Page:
[R-sig-ME] Replicating type III anova tests for glmer/GLMM
jfox at mcmaster.ca
Wed Feb 24 17:08:42 CET 2016
The questions you raise are sufficiently complicated that it's difficult to address them adequately in an email. My Applied Regression and Generalized Linear Models text, for example, takes about 15 pages to explain the relationships among regressor codings, hypotheses, and tests in 2-way ANOVA, working with the full-rank parametrization of the model, and it's possible (as Russell Lenth indicated) to work things out even more generally.
I'll try to answer briefly, however.
> -----Original Message-----
> From: Emmanuel Curis [mailto:emmanuel.curis at parisdescartes.fr]
> Sent: February 24, 2016 4:54 AM
> To: Fox, John <jfox at mcmaster.ca>
> Cc: Francesco Romano <francescobryanromano at gmail.com>; r-sig-mixed-
> models at r-project.org
> Subject: Re: [R-sig-ME] Replicating type III anova tests for glmer/GLMM
> Dear Pr Fox,
> Thanks for taking time for this discussion. I think I made a few shortcuts that
> are wrong, and I still have some not understood issues about the kind of
> tests even in the simplest case of linear models...
> First, I think I mixed contrast and quadratic forms expectations in my answer,
> I apologize for that; what I had in mind when answering Francesco was in fact
No need to apologize. I don't think that these are simple ideas.
> the expectation of the quadratic form, and I too quickly deduced that there
> was an equivalent linear combination of the parameters as its « square root
> », but this was obviously wrong since the L matrix in a Lt W L quadratic form
> does not have to be a column matrix. Am I wrong thinking that typically in
> such tests, the L matrix is precisely a multi-column matrix (hence also several
> degrees of freedom associated), and that several contrasts are tested
Thinking in terms of the full-rank parametrization, as used in R, each type-III hypothesis is that several coefficients are simultaneously 0, which can be simply formulated as a linear hypothesis assuming an appropriate coding of the regressors for a factor. Type-II hypotheses can also be formulated as linear hypotheses, but doing so is more complicated. The Anova() function uses a kind of projection, in effect defining a type-II test as the most powerful test of a conditional hypothesis such as no A main effect given that the A:B interaction is absent in the model y ~ A*B. This works both for linear models, where (unless there is a complication like missing cells), the resulting test corresponds to the test produced by comparing the models y ~ A and y ~ A + B, using Y ~ A*B for the estimate of error variance (i.e., the denominator MS), and more generally for models with linear predictors, where it's in general possible to formulate the (Wald) tests in terms of the coefficient estimates and their covariance matrix.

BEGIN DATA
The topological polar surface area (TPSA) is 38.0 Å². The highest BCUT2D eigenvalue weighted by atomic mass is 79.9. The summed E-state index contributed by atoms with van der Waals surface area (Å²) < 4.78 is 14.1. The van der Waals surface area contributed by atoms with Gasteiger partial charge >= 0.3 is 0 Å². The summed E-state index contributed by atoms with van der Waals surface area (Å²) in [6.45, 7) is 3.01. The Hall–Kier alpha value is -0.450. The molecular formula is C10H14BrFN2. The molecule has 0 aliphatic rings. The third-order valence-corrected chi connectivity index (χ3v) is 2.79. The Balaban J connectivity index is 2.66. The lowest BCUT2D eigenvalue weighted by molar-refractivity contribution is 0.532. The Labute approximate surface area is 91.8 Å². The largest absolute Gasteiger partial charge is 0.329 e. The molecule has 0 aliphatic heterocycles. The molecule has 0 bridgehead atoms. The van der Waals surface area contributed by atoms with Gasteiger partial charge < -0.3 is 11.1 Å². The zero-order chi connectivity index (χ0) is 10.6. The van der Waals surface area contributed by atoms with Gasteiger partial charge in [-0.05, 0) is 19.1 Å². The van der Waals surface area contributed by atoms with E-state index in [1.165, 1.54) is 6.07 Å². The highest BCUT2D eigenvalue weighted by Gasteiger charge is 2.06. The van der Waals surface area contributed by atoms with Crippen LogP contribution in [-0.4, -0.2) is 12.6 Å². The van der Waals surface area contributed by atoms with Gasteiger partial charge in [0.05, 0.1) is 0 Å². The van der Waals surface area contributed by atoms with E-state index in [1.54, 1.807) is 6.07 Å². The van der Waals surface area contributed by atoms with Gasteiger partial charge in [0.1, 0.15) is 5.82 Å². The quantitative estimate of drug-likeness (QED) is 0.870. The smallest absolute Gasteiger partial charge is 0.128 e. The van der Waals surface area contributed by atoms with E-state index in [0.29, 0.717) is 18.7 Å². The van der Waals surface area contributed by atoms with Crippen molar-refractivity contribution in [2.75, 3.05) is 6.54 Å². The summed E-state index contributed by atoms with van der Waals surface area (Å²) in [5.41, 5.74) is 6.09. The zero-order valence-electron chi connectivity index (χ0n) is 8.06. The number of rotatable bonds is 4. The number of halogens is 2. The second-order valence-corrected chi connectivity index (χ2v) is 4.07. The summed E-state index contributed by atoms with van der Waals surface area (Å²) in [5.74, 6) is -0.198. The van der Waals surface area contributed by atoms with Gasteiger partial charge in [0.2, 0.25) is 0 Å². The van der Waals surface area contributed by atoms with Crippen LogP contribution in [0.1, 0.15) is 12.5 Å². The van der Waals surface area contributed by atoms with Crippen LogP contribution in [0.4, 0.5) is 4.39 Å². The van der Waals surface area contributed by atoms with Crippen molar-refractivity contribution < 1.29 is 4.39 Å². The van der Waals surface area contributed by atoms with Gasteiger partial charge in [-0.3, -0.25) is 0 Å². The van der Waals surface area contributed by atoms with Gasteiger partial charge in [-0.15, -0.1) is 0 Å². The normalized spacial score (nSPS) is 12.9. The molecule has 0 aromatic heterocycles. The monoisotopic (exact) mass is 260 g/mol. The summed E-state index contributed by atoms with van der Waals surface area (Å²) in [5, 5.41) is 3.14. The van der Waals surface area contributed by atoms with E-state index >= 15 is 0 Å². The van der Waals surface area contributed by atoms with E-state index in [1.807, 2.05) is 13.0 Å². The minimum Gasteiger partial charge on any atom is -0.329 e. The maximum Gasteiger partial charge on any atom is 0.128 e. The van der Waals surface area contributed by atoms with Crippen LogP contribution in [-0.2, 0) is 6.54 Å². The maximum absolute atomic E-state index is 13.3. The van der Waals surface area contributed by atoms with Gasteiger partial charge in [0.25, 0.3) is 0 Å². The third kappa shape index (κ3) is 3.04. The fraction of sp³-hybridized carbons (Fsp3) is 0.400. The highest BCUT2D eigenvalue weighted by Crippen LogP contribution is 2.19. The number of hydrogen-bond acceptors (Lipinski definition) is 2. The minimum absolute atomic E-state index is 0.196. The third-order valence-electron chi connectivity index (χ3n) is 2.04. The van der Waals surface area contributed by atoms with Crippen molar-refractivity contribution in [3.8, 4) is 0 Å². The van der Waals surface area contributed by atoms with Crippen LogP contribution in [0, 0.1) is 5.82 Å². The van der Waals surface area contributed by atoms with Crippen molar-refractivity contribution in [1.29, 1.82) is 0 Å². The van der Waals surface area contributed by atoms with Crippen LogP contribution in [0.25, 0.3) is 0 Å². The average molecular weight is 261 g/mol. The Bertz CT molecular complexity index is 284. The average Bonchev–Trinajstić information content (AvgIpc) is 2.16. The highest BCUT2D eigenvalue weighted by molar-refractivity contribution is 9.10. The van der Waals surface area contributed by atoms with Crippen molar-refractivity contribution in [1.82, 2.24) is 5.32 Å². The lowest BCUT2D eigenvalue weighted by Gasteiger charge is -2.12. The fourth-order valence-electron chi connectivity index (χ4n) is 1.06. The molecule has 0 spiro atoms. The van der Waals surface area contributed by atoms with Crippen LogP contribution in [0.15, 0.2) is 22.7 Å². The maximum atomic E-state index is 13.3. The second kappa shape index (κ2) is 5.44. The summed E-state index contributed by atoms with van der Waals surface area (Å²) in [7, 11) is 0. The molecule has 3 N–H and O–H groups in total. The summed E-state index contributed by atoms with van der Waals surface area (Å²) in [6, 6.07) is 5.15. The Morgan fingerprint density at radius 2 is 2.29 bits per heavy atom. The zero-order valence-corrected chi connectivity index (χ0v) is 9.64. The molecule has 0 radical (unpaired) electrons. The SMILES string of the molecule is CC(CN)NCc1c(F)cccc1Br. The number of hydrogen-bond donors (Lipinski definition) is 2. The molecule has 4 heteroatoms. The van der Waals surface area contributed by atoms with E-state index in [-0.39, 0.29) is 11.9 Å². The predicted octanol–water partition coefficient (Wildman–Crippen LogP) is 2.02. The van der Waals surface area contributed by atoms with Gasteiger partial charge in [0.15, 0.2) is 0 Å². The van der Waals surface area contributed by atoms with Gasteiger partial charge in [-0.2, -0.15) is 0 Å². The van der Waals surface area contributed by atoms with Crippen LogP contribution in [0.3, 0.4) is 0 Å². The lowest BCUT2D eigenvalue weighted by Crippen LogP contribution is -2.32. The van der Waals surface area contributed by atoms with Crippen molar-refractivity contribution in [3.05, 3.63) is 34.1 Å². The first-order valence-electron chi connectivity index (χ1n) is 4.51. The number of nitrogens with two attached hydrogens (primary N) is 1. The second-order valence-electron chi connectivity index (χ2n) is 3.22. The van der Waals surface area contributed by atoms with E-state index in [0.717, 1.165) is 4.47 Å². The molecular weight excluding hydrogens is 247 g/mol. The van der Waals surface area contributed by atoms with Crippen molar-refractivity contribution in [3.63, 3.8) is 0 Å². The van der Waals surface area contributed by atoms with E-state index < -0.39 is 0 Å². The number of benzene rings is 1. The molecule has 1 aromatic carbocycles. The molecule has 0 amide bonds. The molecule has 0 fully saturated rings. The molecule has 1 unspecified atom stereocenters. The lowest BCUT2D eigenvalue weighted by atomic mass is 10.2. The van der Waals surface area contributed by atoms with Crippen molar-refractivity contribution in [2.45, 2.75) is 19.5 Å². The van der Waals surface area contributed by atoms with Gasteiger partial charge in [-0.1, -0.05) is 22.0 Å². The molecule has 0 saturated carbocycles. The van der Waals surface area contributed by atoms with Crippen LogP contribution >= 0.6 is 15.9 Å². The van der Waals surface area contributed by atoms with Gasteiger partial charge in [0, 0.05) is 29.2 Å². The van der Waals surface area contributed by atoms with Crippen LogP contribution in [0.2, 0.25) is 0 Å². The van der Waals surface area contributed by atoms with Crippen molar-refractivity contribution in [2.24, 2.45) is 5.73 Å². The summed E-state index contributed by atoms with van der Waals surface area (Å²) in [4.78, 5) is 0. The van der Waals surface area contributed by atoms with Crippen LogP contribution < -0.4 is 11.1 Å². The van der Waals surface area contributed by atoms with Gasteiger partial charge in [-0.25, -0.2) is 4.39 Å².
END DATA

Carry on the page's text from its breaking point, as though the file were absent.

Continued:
> I precise that I call « contrast » a linear combination of the model parameters
> with the constraint that the coefficients of this combination sum to 0 ─ this is
> the definition in French (« contraste »), but I may use it wrongly in English?
I'd define a "contrast" as the weights associated with the levels of a factor for formulating a hypothesis, where the weights traditionally are constrained to sum to 0, and to differentiate this from a column of the model matrix, which I'd more generally term a "regressor." Often, a traditional set of contrasts for a factor, one less than the number of levels, are defined not only to sum to 0 but also to be orthogonal in the basis of the design. The usage in R is more general, where "contrasts" mean the set of regressors used to represent a factor. Thus, contr.sum() generates regressors that satisfy the traditional definition of contrasts, as do contr.poly() and contr.helmert(), but the default contr.treatment() generates 0/1 dummy-coded regressors that don't satisfy the traditional definition of contrasts.